Shortly after the Justice Department began investigating Illinois' largest psychiatric hospital last summer, the company's chief executive officer assured investors that the problems were behind them.
Riveredge Hospital in west suburban Forest Park had a new management team and would "continue to get better," said Joey Jacobs, CEO of Psychiatric Solutions Inc.
Three weeks later, however, a hospital staffer noticed two teenage boys in bed engaged in what one of them later described as sexual assault. Instead of separating the boys, the worker attended to four other patients before alerting a supervisor, documents show.
The boys, 14 and 16, were among a handful of children admitted to Riveredge after a Tribune report in July revealed that patients had been assaulted and left vulnerable to known sexual predators.
In the months since, details have emerged suggesting problems at Riveredge continued after the new facility manager took over in June.
Just a day before Jacobs spoke to investors Aug. 4, a patient with a history of acting out sexually was observed having sex with a mentally disabled female patient in an open area of the hospital, records show.
Responding to inquiries about these incidents, Riveredge said in a statement that it took its responsibility "to provide a therapeutic and safe environment" to its patients "very seriously."
But it added: "While every precaution is taken to ensure patient safety and quality of care, incidents have occurred despite our vigilant efforts. ... [W]e are doing everything possible to prevent further occurrences."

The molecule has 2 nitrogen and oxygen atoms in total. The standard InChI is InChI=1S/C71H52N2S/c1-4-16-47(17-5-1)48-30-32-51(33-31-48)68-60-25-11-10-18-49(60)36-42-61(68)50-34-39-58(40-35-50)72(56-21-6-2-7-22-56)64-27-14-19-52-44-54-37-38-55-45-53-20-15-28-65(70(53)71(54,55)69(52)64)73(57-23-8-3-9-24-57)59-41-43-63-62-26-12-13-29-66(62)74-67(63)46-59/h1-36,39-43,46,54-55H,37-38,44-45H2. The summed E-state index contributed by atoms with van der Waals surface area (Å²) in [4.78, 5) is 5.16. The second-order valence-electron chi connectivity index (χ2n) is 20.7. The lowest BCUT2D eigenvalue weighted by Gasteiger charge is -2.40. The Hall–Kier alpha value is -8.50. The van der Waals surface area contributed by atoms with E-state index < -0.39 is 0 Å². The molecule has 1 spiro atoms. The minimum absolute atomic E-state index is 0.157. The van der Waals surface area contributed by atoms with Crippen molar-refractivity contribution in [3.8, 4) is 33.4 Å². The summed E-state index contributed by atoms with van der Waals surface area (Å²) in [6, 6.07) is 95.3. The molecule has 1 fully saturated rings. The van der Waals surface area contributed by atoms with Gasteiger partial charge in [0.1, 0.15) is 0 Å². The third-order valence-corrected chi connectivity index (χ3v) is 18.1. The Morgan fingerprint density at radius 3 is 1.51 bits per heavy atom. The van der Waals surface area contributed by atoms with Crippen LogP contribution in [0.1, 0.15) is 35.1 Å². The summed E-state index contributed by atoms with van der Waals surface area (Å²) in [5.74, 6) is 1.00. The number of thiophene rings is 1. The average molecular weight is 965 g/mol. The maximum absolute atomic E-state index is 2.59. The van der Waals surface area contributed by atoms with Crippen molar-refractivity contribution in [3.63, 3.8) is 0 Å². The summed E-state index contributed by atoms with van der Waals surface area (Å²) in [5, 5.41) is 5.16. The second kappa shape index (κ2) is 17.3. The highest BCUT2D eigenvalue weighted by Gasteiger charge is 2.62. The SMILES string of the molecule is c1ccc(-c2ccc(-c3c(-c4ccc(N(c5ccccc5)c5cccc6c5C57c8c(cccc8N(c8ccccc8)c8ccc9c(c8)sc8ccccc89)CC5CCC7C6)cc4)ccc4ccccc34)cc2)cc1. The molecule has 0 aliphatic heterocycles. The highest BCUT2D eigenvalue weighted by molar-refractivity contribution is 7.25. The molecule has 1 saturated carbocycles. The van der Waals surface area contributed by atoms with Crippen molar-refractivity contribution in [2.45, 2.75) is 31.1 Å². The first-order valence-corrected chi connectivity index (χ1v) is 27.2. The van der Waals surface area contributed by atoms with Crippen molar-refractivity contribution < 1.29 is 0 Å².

Public officials paid Riveredge $32.4 million in 2007 to treat patients in the 210-bed facility. But funding fell off after the Department of Children and Family Services stopped sending state wards there last summer—following Tribune inquiries.
After the paper published its investigation, the Justice Department subpoenaed records from Riveredge and DCFS. Psychiatric Solutions hired former U.S. Atty. Scott Lassar, who said the company is fully cooperating with Justice.
He also said the hospital has responded to subpoenas from Illinois State Police and has permitted employees to speak with investigators. "I haven't seen any evidence that they've done anything wrong whatsoever," Lassar said. "Zero."
The DCFS admissions hold remains in place while a team of psychiatry researchers completes an evaluation of the hospital's past services to agency wards, interviewing youth and reviewing patient charts, said DCFS spokesman Kendall Marlowe.
Once the review is complete, Marlowe said, the agency will review it and determine whether, or under what conditions, children in state custody will return to the hospital.
"Our decision will be based on the safety, well-being and quality of care of our children," he said.
The review comes against a backdrop of continuing concern by state and federal officials about Tennessee-based Psychiatric Solutions, the nation's largest operator of free-standing psychiatric facilities.